5-hour Energy Stops Deceptive Web Ad
CSPI Recommends Consumers Avoid Product Pending FDA Investigation into Deaths
5-hour Energy—the controversial caffeinated supplement drink under federal scrutiny for its reported role in 13 deaths—has at least temporarily stopped running a web-based video ad which the Center for Science in the Public Interest said misled the public about the nonprofit watchdog group's stance on the product's safety. Lawyers for the Farmington Hills, MI-based manufacturer of 5-hour Energy say the ad will remain down while the company "research[es] the legal issues further."
The ad in question featured a quotation from Time magazine in which CSPI executive director Michael F. Jacobson answered a question about whether it is possible to die from caffeine. "It's highly unlikely," Jacobson told Time. "Someone would really have to make an effort to consume 40 or so 200-mg caffeine tablets." CSPI told 5-hour Energy that its use of that quote in its ad gave the false impression that Jacobson or CSPI endorsed the product.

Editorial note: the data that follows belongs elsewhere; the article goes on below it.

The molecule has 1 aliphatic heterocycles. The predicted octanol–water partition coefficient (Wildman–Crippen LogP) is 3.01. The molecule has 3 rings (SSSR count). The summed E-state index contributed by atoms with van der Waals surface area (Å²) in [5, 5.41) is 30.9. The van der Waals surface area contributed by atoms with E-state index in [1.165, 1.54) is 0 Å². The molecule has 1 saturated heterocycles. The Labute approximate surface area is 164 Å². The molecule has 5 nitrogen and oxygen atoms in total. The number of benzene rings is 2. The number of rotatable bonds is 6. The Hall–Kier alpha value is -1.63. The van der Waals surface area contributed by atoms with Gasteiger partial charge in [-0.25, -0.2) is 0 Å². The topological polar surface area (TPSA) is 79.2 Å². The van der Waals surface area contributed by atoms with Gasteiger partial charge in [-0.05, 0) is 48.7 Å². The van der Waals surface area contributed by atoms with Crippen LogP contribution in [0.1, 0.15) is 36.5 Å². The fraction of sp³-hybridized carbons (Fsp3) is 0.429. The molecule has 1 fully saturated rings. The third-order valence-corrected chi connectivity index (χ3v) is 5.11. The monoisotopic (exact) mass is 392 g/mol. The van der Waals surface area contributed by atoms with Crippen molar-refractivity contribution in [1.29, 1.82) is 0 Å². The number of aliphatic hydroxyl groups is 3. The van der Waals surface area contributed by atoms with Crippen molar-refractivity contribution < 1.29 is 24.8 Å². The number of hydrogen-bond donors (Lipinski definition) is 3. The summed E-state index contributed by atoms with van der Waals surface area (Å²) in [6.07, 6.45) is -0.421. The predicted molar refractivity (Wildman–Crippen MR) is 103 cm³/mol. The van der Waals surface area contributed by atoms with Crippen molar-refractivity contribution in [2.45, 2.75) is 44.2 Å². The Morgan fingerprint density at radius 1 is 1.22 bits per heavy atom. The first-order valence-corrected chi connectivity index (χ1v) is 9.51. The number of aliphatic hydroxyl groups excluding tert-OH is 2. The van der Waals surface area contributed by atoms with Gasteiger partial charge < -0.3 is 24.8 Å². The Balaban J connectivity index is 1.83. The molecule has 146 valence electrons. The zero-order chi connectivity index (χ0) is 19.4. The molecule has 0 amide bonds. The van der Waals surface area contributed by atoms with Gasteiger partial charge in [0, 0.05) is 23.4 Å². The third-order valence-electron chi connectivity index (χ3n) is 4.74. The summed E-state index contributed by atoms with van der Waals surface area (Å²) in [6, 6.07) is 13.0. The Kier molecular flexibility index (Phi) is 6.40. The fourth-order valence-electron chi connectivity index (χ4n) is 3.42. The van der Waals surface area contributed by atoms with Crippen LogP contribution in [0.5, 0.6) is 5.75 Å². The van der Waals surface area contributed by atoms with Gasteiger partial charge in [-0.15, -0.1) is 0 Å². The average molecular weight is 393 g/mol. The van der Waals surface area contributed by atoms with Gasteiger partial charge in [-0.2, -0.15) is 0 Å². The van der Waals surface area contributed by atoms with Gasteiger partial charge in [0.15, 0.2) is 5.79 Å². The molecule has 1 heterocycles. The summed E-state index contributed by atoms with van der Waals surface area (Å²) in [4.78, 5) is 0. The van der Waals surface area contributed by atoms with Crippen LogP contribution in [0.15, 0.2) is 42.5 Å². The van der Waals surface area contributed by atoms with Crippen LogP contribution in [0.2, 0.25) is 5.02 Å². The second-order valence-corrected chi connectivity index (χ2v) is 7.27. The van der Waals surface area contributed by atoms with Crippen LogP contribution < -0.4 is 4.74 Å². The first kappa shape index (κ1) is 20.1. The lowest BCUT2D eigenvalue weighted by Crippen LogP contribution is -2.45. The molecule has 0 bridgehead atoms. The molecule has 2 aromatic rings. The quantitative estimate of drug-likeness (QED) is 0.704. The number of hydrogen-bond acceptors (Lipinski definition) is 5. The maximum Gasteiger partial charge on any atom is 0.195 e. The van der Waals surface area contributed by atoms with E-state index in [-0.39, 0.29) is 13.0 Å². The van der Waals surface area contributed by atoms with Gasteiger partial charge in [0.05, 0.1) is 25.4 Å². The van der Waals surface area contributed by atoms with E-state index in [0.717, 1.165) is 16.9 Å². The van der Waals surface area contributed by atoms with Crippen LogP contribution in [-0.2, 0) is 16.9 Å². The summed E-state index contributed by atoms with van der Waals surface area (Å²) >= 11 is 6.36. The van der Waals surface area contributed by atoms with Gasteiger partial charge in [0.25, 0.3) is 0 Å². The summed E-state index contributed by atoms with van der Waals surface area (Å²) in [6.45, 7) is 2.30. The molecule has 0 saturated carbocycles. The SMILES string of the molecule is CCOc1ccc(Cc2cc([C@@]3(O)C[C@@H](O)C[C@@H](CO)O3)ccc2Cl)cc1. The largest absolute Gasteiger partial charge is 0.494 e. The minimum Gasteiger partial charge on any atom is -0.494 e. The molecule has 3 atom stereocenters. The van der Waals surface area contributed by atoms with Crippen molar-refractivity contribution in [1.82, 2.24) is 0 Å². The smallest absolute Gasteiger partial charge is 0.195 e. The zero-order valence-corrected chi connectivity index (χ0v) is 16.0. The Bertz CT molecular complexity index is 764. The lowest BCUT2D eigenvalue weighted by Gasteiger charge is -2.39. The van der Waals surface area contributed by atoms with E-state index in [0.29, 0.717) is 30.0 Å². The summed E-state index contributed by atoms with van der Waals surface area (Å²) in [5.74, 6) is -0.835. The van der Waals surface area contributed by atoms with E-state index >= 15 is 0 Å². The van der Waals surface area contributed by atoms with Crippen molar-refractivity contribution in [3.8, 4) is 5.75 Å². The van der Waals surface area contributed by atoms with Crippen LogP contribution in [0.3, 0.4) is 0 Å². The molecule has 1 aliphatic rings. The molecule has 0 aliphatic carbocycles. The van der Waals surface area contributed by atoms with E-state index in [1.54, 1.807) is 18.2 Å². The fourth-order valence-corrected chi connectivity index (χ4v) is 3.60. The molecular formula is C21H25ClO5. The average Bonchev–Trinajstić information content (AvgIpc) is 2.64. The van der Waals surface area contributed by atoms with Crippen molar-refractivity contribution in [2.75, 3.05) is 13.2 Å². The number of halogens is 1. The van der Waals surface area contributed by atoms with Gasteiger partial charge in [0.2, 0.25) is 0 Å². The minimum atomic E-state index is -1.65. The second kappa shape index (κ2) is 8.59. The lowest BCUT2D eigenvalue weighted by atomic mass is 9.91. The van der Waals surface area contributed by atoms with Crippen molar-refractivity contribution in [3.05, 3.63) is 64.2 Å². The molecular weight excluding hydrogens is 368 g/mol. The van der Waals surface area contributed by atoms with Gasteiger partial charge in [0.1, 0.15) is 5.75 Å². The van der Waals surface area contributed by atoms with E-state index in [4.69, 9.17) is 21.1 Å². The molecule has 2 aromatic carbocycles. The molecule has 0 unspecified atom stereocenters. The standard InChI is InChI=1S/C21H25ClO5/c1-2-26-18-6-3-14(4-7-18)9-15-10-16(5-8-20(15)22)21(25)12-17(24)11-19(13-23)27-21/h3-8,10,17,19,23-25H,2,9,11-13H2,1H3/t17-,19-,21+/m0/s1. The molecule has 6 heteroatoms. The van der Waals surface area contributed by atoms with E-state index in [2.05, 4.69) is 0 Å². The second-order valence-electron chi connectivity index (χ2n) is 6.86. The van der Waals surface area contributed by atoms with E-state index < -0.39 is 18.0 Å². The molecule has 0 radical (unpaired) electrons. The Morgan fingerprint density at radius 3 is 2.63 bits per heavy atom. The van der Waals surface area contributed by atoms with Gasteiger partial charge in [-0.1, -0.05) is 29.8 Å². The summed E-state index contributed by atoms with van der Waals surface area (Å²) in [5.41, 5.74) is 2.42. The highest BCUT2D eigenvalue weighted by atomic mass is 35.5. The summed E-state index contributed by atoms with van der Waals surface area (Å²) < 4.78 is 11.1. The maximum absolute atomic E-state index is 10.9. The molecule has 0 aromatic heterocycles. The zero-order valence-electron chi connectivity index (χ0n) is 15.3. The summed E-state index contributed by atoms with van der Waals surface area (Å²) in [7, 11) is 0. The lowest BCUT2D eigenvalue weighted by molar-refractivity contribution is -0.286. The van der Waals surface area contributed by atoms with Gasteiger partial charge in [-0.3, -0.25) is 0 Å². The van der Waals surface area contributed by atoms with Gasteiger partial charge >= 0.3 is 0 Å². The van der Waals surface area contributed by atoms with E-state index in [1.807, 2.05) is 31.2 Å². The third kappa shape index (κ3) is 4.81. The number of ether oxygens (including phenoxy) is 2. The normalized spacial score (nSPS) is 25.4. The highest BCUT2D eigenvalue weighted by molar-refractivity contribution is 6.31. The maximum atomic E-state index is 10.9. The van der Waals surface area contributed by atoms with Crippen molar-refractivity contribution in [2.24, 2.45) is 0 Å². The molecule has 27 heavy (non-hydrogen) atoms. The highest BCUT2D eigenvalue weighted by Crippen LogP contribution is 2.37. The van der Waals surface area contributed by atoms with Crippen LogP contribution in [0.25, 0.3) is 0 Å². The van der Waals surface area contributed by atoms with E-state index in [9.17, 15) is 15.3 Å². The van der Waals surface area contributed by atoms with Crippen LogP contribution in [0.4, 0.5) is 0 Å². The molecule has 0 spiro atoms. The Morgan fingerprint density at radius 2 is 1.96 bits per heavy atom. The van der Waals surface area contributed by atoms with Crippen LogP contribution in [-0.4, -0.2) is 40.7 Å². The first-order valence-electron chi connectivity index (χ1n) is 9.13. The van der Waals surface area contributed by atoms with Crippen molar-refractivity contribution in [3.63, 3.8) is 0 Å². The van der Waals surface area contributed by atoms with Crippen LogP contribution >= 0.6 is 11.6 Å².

In fact, CSPI does have concern about 5-hour Energy, which contains far more than just caffeine. It also contains citicoline, tyrosine, phenylalanine, taurine, malic acid, glucuronolactone, unspecified natural and artificial flavors, the artificial sweetener sucralose, potassium sorbate, and sodium benzoate.
"People have been drinking coffee and tea for millennia," Jacobson said today. "People have been consuming 5-hour Energy only since 2004. Considering that the FDA is investigating reports of heart attacks, convulsions, and deaths associated with the product, we recommend people not consume 5-hour Energy until the FDA gets to the bottom of the problems."
The company is also under investigation by the New York Attorney General's office, and Representative Edward Markey (D-MA) recently called for a Federal Trade Commission probe into the advertising for 5-hour Energy and other energy drinks. Yesterday, Senator Richard Blumenthal (D-CT) said the recent 5-hour Energy ad quoting Jacobson was misleading and should be stopped.